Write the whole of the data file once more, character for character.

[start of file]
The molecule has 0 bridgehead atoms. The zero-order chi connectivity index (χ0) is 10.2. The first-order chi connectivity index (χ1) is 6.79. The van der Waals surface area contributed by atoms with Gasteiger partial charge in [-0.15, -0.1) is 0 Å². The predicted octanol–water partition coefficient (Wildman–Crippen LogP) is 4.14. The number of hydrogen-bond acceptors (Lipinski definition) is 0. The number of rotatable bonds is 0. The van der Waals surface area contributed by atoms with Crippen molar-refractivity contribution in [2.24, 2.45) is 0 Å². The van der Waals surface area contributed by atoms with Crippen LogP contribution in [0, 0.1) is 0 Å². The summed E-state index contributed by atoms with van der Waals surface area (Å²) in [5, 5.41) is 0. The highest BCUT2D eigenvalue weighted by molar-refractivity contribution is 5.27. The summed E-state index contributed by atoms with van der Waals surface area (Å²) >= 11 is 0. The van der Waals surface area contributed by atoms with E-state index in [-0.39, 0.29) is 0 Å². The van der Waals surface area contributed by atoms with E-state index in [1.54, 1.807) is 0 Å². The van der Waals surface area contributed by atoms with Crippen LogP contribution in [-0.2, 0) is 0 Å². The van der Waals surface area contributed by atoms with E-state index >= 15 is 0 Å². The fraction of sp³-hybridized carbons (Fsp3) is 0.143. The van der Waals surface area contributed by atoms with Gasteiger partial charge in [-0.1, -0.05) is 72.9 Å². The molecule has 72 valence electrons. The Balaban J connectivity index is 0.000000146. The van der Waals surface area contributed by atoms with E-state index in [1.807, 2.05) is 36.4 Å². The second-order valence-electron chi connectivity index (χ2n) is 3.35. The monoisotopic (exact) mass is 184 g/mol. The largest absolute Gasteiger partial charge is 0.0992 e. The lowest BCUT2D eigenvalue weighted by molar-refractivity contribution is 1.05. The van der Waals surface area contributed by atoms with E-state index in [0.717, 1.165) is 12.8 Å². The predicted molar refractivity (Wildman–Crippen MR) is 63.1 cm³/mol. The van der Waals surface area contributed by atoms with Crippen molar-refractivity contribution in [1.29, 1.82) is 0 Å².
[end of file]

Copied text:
The molecule has 0 bridgehead atoms. The zero-order chi connectivity index (χ0) is 10.2. The first-order chi connectivity index (χ1) is 6.79. The van der Waals surface area contributed by atoms with Gasteiger partial charge in [-0.15, -0.1) is 0 Å². The predicted octanol–water partition coefficient (Wildman–Crippen LogP) is 4.14. The number of hydrogen-bond acceptors (Lipinski definition) is 0. The number of rotatable bonds is 0. The van der Waals surface area contributed by atoms with Crippen molar-refractivity contribution in [2.24, 2.45) is 0 Å². The van der Waals surface area contributed by atoms with Crippen LogP contribution in [0, 0.1) is 0 Å². The summed E-state index contributed by atoms with van der Waals surface area (Å²) in [5, 5.41) is 0. The highest BCUT2D eigenvalue weighted by molar-refractivity contribution is 5.27. The summed E-state index contributed by atoms with van der Waals surface area (Å²) >= 11 is 0. The van der Waals surface area contributed by atoms with E-state index in [-0.39, 0.29) is 0 Å². The van der Waals surface area contributed by atoms with E-state index in [1.54, 1.807) is 0 Å². The van der Waals surface area contributed by atoms with Crippen LogP contribution in [-0.2, 0) is 0 Å². The van der Waals surface area contributed by atoms with E-state index >= 15 is 0 Å². The fraction of sp³-hybridized carbons (Fsp3) is 0.143. The van der Waals surface area contributed by atoms with Gasteiger partial charge in [-0.1, -0.05) is 72.9 Å². The molecule has 72 valence electrons. The Balaban J connectivity index is 0.000000146. The van der Waals surface area contributed by atoms with E-state index in [1.807, 2.05) is 36.4 Å². The second-order valence-electron chi connectivity index (χ2n) is 3.35. The monoisotopic (exact) mass is 184 g/mol. The largest absolute Gasteiger partial charge is 0.0992 e. The lowest BCUT2D eigenvalue weighted by molar-refractivity contribution is 1.05. The van der Waals surface area contributed by atoms with E-state index in [0.717, 1.165) is 12.8 Å². The predicted molar refractivity (Wildman–Crippen MR) is 63.1 cm³/mol. The van der Waals surface area contributed by atoms with Crippen molar-refractivity contribution in [1.29, 1.82) is 0 Å².